Define LSA type

A definition that determines the data structure and information implied by a particular LSA.

86

Define stub area

An OSPF area into which external (type 5) LSAs are not introduced by its ABRs; instead, the ABRs originate and inject default routes into the area.

87

Define NSSA

A type of OSPF stub area that, unlike stub areas, can inject external routes into the NSSA area.

88

Define totally stubby area

A type of OSPF stub area for which neither external (type 5) LSAs are introduced, nor type 3 summary LSAs; instead, the ABRs originate and inject default routes into the area. External routes cannot be injected into a totally stubby area.

89

Define Totally NSSA area

A type of OSPF NSSA area for which neither external (type 5) LSAs are introduced, nor type 3 summary LSAs; instead, the ABRs originate and inject default routes into the area. External routes can be injected into a totally NSSA area.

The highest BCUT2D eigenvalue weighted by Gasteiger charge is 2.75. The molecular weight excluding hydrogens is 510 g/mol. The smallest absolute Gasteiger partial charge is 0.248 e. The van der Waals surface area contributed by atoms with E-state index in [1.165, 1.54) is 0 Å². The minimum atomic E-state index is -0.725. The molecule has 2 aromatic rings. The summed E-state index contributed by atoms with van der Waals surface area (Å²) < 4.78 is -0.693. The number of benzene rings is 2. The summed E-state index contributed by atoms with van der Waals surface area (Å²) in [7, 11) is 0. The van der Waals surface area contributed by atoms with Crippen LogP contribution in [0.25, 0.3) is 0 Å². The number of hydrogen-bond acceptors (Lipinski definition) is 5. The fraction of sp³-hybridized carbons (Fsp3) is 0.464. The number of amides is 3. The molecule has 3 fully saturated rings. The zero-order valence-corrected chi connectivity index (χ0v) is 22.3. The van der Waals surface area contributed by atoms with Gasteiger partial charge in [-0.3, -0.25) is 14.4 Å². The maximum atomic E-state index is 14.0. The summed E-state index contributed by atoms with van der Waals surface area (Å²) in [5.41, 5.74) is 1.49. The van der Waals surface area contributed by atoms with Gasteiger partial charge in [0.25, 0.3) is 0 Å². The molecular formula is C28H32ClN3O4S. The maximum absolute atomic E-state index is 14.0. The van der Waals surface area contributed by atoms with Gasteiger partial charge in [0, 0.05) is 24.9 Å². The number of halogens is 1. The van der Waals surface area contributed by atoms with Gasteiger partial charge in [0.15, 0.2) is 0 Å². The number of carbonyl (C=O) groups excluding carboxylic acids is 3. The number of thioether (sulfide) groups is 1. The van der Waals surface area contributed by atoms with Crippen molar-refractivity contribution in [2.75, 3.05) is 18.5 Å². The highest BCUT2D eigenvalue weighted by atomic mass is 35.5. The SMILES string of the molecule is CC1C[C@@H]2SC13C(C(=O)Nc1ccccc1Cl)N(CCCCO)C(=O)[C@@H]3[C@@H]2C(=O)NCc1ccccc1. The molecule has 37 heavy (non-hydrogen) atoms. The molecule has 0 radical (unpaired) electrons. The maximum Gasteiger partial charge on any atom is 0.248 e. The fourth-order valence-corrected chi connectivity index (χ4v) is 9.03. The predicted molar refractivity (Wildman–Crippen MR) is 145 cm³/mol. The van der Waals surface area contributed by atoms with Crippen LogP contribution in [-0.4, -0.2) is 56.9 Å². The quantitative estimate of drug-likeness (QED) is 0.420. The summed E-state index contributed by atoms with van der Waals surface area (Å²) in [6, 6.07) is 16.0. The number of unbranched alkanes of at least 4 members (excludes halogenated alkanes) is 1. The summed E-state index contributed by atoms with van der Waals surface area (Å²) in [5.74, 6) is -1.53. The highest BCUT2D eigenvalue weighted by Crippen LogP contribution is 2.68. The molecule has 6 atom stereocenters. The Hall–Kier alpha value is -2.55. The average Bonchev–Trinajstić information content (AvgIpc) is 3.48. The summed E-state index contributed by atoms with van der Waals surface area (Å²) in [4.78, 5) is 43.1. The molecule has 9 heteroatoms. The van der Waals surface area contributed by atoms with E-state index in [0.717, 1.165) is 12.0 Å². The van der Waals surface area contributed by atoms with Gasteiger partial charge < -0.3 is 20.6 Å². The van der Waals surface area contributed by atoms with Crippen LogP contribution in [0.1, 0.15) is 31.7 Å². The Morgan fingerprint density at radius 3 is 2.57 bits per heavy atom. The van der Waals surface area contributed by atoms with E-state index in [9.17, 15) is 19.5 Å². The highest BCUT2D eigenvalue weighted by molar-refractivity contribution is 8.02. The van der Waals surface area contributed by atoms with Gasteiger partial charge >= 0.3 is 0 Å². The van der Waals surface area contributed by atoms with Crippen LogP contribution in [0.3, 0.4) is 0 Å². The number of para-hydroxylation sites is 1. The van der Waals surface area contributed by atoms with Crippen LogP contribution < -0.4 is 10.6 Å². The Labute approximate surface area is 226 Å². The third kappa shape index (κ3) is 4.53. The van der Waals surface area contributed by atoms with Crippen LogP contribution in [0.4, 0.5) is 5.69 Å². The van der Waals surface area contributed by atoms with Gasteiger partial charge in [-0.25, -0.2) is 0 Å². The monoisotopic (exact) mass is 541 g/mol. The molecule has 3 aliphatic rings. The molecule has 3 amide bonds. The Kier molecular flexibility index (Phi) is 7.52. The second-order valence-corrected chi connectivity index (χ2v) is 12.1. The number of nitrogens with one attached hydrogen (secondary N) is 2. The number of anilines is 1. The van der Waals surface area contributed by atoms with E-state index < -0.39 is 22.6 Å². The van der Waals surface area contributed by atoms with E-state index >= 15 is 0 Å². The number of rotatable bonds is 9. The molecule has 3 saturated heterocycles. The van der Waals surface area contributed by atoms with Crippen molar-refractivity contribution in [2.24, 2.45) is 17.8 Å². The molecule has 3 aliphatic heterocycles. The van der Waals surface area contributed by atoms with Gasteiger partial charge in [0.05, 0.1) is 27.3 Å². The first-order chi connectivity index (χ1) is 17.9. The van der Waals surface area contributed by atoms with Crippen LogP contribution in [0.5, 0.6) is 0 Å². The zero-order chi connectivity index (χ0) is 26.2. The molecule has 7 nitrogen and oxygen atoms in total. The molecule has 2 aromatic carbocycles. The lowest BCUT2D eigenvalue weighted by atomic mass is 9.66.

90

Define Virtual link

With OSPF, the encapsulation of OSPF messages inside IP, to a router with which no common subnet is shared, for the purpose of either mending partitioned areas or providing a connection from some remote area to the backbone area.

91

Define Stub router

A router that should either permanently or temporarily not be used as a transit router. Can wait a certain time after OSPF process start, or after BGP notifies OSPF that BGP has converged, before ceasing to be a stub router.

92

Define Transit router

A router that is allowed to receive a packet from an OSPF router and then forward the packet to another OSPF router.

93

Define SPF algorithm

The algorithm used by OSPF and IS-IS to compute routes based on the LSDB.

94

Define All OSPF DR Routers

The multicast IP address 224.0.0.6, listened for by DR and BDR routers.

95

Define All OSPF Routers

The multicast IP address 224.0.0.5, listened for by all OSPF routers.

96

Define Graceful restart

allows for uninterrupted forwarding in the event that an OSPF router’s OSPF routing process must restart. The router does this by first notifying the neighbor routers that the restart is about to occur; the neighbors must be RFC 3623–compliant, and the restart must occur within the defined grace period.